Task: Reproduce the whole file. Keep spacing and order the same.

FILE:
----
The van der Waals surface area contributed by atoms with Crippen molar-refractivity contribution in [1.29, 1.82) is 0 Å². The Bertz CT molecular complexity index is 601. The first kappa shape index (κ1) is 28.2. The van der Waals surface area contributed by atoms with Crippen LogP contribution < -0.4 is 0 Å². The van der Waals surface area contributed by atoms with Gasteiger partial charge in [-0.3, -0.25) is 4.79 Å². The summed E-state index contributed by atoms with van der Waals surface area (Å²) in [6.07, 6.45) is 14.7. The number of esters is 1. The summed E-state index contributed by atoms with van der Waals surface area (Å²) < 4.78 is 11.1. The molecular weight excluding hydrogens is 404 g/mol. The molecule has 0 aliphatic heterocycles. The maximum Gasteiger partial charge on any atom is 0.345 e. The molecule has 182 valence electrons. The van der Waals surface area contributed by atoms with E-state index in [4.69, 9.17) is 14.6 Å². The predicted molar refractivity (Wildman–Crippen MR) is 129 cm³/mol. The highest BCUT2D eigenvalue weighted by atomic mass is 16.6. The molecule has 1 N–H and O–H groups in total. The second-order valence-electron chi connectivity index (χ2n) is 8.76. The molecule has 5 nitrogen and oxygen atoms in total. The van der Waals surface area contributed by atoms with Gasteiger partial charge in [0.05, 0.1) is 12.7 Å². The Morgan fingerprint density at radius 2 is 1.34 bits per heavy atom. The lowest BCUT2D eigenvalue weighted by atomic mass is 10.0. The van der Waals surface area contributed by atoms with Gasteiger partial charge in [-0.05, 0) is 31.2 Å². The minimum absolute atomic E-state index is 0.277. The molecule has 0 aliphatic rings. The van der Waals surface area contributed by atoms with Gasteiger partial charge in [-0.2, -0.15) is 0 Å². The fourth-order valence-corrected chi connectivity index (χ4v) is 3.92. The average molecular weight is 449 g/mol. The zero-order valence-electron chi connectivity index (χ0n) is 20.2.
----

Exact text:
The van der Waals surface area contributed by atoms with Crippen molar-refractivity contribution in [1.29, 1.82) is 0 Å². The Bertz CT molecular complexity index is 601. The first kappa shape index (κ1) is 28.2. The van der Waals surface area contributed by atoms with Crippen LogP contribution < -0.4 is 0 Å². The van der Waals surface area contributed by atoms with Gasteiger partial charge in [-0.3, -0.25) is 4.79 Å². The summed E-state index contributed by atoms with van der Waals surface area (Å²) in [6.07, 6.45) is 14.7. The number of esters is 1. The summed E-state index contributed by atoms with van der Waals surface area (Å²) < 4.78 is 11.1. The molecular weight excluding hydrogens is 404 g/mol. The molecule has 0 aliphatic heterocycles. The maximum Gasteiger partial charge on any atom is 0.345 e. The molecule has 182 valence electrons. The van der Waals surface area contributed by atoms with E-state index in [4.69, 9.17) is 14.6 Å². The predicted molar refractivity (Wildman–Crippen MR) is 129 cm³/mol. The highest BCUT2D eigenvalue weighted by atomic mass is 16.6. The molecule has 1 N–H and O–H groups in total. The second-order valence-electron chi connectivity index (χ2n) is 8.76. The molecule has 5 nitrogen and oxygen atoms in total. The van der Waals surface area contributed by atoms with Gasteiger partial charge in [0.05, 0.1) is 12.7 Å². The Morgan fingerprint density at radius 2 is 1.34 bits per heavy atom. The lowest BCUT2D eigenvalue weighted by atomic mass is 10.0. The van der Waals surface area contributed by atoms with Gasteiger partial charge in [-0.05, 0) is 31.2 Å². The minimum absolute atomic E-state index is 0.277. The molecule has 0 aliphatic rings. The van der Waals surface area contributed by atoms with Gasteiger partial charge in [-0.2, -0.15) is 0 Å². The fourth-order valence-corrected chi connectivity index (χ4v) is 3.92. The average molecular weight is 449 g/mol. The zero-order valence-electron chi connectivity index (χ0n) is 20.2.